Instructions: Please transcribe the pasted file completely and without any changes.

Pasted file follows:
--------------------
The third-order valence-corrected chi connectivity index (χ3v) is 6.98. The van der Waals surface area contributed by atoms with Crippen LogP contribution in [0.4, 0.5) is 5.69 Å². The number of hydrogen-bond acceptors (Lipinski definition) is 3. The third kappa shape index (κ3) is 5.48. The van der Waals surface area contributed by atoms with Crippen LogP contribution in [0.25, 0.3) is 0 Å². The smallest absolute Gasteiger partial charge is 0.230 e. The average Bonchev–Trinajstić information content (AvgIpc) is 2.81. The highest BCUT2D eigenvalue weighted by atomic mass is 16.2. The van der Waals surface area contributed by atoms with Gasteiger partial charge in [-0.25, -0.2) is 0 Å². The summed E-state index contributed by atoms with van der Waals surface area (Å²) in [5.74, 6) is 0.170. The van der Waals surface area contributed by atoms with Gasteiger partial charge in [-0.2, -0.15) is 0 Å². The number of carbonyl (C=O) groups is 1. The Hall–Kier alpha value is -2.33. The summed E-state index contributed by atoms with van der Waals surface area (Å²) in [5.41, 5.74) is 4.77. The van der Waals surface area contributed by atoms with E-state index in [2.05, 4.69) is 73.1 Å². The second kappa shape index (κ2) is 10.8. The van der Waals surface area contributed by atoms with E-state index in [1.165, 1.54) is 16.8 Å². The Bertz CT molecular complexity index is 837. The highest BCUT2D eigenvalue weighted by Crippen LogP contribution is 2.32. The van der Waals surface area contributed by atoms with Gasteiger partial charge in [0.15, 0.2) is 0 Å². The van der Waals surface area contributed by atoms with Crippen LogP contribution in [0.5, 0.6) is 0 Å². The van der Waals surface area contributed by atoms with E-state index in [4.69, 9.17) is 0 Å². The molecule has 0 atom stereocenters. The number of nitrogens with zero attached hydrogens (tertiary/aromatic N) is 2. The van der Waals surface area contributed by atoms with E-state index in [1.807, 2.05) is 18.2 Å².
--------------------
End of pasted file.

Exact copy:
The third-order valence-corrected chi connectivity index (χ3v) is 6.98. The van der Waals surface area contributed by atoms with Crippen LogP contribution in [0.4, 0.5) is 5.69 Å². The number of hydrogen-bond acceptors (Lipinski definition) is 3. The third kappa shape index (κ3) is 5.48. The van der Waals surface area contributed by atoms with Crippen LogP contribution in [0.25, 0.3) is 0 Å². The smallest absolute Gasteiger partial charge is 0.230 e. The average Bonchev–Trinajstić information content (AvgIpc) is 2.81. The highest BCUT2D eigenvalue weighted by atomic mass is 16.2. The van der Waals surface area contributed by atoms with Gasteiger partial charge in [-0.25, -0.2) is 0 Å². The summed E-state index contributed by atoms with van der Waals surface area (Å²) in [5.74, 6) is 0.170. The van der Waals surface area contributed by atoms with Gasteiger partial charge in [-0.2, -0.15) is 0 Å². The number of carbonyl (C=O) groups is 1. The Hall–Kier alpha value is -2.33. The summed E-state index contributed by atoms with van der Waals surface area (Å²) in [5.41, 5.74) is 4.77. The van der Waals surface area contributed by atoms with E-state index in [2.05, 4.69) is 73.1 Å². The second kappa shape index (κ2) is 10.8. The van der Waals surface area contributed by atoms with E-state index in [1.165, 1.54) is 16.8 Å². The Bertz CT molecular complexity index is 837. The highest BCUT2D eigenvalue weighted by Crippen LogP contribution is 2.32. The van der Waals surface area contributed by atoms with Gasteiger partial charge in [0.15, 0.2) is 0 Å². The van der Waals surface area contributed by atoms with Crippen LogP contribution in [0.5, 0.6) is 0 Å². The van der Waals surface area contributed by atoms with E-state index in [4.69, 9.17) is 0 Å². The molecule has 0 atom stereocenters. The number of nitrogens with zero attached hydrogens (tertiary/aromatic N) is 2. The van der Waals surface area contributed by atoms with E-state index in [1.807, 2.05) is 18.2 Å².